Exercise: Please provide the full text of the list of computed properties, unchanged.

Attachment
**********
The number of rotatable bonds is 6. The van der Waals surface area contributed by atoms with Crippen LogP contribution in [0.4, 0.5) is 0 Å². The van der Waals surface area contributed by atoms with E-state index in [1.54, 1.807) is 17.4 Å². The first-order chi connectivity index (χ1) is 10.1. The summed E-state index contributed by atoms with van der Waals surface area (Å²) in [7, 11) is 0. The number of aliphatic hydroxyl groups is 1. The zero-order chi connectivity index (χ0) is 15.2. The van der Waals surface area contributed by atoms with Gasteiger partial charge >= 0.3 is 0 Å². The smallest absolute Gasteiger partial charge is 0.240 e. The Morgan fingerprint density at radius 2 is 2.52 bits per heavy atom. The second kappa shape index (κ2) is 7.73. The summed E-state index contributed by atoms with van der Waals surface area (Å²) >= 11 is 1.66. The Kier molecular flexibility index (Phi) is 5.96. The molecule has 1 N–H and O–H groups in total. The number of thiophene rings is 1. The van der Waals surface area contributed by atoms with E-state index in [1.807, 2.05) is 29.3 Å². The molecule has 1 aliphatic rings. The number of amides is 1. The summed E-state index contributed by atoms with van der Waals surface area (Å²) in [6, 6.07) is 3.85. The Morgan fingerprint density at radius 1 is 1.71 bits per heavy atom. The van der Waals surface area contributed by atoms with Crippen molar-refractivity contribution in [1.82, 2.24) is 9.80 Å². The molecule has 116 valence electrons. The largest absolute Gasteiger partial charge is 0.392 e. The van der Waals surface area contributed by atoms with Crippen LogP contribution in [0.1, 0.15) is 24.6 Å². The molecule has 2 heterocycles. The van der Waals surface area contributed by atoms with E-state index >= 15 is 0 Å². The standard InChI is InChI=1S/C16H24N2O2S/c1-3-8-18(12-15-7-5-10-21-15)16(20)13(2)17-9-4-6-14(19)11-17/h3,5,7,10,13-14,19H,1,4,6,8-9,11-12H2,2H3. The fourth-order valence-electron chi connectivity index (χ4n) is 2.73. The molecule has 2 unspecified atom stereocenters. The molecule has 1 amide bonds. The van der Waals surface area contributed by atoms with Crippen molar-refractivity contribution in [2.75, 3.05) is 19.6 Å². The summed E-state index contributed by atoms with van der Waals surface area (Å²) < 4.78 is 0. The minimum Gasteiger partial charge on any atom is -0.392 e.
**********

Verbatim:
The number of rotatable bonds is 6. The van der Waals surface area contributed by atoms with Crippen LogP contribution in [0.4, 0.5) is 0 Å². The van der Waals surface area contributed by atoms with E-state index in [1.54, 1.807) is 17.4 Å². The first-order chi connectivity index (χ1) is 10.1. The summed E-state index contributed by atoms with van der Waals surface area (Å²) in [7, 11) is 0. The number of aliphatic hydroxyl groups is 1. The zero-order chi connectivity index (χ0) is 15.2. The van der Waals surface area contributed by atoms with Gasteiger partial charge >= 0.3 is 0 Å². The smallest absolute Gasteiger partial charge is 0.240 e. The Morgan fingerprint density at radius 2 is 2.52 bits per heavy atom. The second kappa shape index (κ2) is 7.73. The summed E-state index contributed by atoms with van der Waals surface area (Å²) >= 11 is 1.66. The Kier molecular flexibility index (Phi) is 5.96. The molecule has 1 N–H and O–H groups in total. The number of thiophene rings is 1. The van der Waals surface area contributed by atoms with E-state index in [1.807, 2.05) is 29.3 Å². The molecule has 1 aliphatic rings. The number of amides is 1. The summed E-state index contributed by atoms with van der Waals surface area (Å²) in [6, 6.07) is 3.85. The Morgan fingerprint density at radius 1 is 1.71 bits per heavy atom. The van der Waals surface area contributed by atoms with Crippen molar-refractivity contribution in [1.82, 2.24) is 9.80 Å². The molecule has 116 valence electrons. The largest absolute Gasteiger partial charge is 0.392 e. The van der Waals surface area contributed by atoms with Crippen LogP contribution in [0.1, 0.15) is 24.6 Å². The molecule has 2 heterocycles. The van der Waals surface area contributed by atoms with E-state index >= 15 is 0 Å². The standard InChI is InChI=1S/C16H24N2O2S/c1-3-8-18(12-15-7-5-10-21-15)16(20)13(2)17-9-4-6-14(19)11-17/h3,5,7,10,13-14,19H,1,4,6,8-9,11-12H2,2H3. The fourth-order valence-electron chi connectivity index (χ4n) is 2.73. The molecule has 2 unspecified atom stereocenters. The molecule has 1 amide bonds. The van der Waals surface area contributed by atoms with Crippen molar-refractivity contribution in [2.75, 3.05) is 19.6 Å². The summed E-state index contributed by atoms with van der Waals surface area (Å²) < 4.78 is 0. The minimum Gasteiger partial charge on any atom is -0.392 e.